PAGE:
This from ProPublica:
In a letter dated August 15, Jeff Mahoney, the general counsel for the Council of Institutional Investors, a nonprofit that represents investment organizations with more than $3 trillion in assets under management, wrote, "to express our surprise and disappointment in the report earlier this week in the New York Times that the Public Company Accounting Oversight Board has decided to dramatically weaken" the reforms.
The bodies are coming to a compromise, with final rules slated to come out next month. As part of the compromise, the accounting firms will be required to disclose who the lead audit partner is, but the partner will not be required to sign the audited financial statements, according to a person familiar with the decision. It's not yet decided in what manner the auditing firms will disclose the lead engagement partner's name.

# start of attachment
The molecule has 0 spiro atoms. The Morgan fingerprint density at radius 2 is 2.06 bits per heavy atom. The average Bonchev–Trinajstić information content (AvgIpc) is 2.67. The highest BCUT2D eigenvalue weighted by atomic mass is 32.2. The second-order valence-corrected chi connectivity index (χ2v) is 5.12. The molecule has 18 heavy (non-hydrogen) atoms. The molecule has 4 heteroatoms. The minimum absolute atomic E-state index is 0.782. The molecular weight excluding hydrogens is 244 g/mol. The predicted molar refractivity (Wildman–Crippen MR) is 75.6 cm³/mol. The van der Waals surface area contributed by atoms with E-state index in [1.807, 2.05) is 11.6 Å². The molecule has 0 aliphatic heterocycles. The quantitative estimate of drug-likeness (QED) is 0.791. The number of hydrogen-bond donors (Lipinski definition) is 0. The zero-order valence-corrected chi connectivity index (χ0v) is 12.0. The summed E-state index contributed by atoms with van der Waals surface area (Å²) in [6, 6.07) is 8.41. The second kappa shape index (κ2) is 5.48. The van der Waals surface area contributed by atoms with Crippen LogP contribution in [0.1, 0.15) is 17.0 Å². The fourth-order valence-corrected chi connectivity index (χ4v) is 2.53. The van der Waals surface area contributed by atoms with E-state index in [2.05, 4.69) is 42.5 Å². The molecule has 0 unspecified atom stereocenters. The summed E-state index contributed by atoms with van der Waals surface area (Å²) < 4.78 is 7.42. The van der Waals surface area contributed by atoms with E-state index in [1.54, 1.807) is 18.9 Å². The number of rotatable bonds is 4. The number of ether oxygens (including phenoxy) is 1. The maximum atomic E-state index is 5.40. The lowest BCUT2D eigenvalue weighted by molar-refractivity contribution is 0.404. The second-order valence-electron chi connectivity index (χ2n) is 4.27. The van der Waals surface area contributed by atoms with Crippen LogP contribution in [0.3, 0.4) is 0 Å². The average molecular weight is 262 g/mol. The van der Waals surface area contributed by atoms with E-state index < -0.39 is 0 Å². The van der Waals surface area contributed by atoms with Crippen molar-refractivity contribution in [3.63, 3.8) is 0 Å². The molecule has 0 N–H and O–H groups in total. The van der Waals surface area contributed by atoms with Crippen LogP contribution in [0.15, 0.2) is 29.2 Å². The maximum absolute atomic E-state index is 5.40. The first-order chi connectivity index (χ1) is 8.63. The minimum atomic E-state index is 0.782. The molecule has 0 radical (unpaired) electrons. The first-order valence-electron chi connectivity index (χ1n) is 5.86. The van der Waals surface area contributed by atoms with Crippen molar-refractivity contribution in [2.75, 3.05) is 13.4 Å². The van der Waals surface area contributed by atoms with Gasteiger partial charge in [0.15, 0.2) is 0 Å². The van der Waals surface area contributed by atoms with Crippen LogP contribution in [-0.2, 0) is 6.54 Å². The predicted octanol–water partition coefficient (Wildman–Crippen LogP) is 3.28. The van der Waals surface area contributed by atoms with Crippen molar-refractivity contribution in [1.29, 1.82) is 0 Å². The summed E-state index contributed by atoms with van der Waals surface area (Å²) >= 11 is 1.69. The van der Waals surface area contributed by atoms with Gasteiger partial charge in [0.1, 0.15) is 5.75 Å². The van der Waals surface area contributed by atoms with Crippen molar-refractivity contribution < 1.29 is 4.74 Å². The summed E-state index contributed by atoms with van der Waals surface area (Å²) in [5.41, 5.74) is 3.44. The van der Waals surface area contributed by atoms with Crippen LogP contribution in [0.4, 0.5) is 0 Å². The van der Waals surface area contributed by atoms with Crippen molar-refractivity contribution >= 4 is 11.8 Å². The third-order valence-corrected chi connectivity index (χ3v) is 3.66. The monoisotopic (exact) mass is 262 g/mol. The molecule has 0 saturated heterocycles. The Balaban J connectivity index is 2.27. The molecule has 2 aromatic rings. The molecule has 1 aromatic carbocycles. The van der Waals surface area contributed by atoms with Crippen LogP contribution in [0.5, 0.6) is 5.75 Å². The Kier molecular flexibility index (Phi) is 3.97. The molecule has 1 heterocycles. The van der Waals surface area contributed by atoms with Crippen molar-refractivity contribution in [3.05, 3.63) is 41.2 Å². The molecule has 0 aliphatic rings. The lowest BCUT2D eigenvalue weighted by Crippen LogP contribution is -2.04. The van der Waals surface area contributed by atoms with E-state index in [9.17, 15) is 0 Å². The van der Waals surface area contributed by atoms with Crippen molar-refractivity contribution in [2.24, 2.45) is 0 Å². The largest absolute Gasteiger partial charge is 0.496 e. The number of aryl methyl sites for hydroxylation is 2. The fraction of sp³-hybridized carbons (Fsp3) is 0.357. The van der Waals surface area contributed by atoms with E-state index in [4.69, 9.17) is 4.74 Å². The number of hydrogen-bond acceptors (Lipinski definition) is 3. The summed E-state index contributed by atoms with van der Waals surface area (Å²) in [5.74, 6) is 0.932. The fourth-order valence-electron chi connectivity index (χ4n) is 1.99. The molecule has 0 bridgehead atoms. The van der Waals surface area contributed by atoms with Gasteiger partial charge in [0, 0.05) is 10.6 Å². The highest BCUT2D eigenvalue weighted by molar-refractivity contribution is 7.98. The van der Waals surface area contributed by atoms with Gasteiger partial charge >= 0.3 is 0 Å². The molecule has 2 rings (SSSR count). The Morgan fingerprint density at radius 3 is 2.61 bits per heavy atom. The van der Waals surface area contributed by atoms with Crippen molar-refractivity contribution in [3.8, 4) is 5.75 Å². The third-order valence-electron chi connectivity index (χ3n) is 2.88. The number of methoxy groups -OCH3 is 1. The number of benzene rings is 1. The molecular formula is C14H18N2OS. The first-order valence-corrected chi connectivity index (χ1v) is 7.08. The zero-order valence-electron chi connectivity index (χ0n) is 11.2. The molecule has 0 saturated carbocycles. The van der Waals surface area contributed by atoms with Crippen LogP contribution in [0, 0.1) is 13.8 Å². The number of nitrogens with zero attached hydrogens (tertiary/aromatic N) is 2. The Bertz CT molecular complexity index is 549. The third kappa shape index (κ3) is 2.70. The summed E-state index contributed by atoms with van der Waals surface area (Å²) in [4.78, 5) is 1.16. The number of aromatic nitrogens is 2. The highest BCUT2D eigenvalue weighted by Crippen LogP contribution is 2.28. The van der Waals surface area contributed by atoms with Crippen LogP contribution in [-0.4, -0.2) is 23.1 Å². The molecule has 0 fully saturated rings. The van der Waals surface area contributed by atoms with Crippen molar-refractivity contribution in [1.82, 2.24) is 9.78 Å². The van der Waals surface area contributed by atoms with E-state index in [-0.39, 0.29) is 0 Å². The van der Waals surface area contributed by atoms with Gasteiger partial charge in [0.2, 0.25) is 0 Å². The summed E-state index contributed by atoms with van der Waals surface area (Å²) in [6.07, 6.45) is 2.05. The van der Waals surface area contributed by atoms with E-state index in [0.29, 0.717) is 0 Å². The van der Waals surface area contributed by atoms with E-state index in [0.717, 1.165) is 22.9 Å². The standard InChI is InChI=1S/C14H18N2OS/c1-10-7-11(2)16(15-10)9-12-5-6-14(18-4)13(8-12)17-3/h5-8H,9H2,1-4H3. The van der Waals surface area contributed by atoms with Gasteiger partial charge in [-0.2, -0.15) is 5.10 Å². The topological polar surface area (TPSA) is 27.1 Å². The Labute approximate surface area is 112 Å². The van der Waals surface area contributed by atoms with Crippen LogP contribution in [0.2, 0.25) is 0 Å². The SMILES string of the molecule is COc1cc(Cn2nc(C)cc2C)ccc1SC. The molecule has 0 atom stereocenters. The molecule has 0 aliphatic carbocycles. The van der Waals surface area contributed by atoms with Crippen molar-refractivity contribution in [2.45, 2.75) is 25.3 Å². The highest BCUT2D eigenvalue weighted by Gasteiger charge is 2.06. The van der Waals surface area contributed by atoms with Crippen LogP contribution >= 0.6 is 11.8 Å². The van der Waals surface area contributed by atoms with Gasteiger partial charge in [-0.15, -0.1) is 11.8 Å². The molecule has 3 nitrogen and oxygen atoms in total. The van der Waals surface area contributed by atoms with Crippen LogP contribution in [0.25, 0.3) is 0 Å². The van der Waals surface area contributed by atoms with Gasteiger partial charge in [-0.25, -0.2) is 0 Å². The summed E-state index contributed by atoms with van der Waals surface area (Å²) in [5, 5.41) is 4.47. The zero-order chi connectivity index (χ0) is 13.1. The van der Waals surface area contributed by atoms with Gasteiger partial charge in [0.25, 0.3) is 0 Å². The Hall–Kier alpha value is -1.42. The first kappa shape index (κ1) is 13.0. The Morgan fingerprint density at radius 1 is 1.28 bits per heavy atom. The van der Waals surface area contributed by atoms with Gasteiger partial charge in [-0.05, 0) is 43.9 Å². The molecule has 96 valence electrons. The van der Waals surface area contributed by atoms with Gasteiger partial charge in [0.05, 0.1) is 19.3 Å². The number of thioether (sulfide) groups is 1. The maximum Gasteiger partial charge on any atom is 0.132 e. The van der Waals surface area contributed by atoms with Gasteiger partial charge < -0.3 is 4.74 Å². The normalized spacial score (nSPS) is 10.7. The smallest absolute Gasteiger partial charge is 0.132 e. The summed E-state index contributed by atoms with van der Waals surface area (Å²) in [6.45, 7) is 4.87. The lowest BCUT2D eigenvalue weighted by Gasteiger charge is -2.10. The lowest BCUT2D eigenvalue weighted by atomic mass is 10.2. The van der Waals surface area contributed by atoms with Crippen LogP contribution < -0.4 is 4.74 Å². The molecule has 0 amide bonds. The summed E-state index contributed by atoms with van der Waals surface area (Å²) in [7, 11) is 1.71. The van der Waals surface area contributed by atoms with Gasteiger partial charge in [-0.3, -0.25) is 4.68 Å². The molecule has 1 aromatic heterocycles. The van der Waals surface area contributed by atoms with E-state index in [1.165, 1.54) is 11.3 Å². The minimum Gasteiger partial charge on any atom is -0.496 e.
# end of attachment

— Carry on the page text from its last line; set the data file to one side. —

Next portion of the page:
We know exactly to which NYT report ProPublica refers, it's the one we wrote about that compelled us to scratch our collective heads and go huh?
Audit partners will not be required to sign the statements, but can if they want to. I can imagine how many auditors will voluntarily put their heads on the block.
We were like wait, what?! No, that can't be right. We even asked the PCAOB, who told us:
[Chairman Doty] said he anticipates that we will move forward with the transparency project to disclose the name of the engagement partner in September.
Note the language: disclose the name is not the same as require the audit partner to sign. At the end of the day, the name is going to be out there (note, again, the language: I didn't say on there as in on the audit report) and ultimately that's what matters although we're sure someone will find a loophole along the way that relieves them of responsibility. "Oh, these are my audit reports? I totally don't even remember working on that audit, man."
SO, there you have it. Audit partner naming is still most definitely on the table, while audit partner signing is not. Let's call this progress, or, Accountability Lite.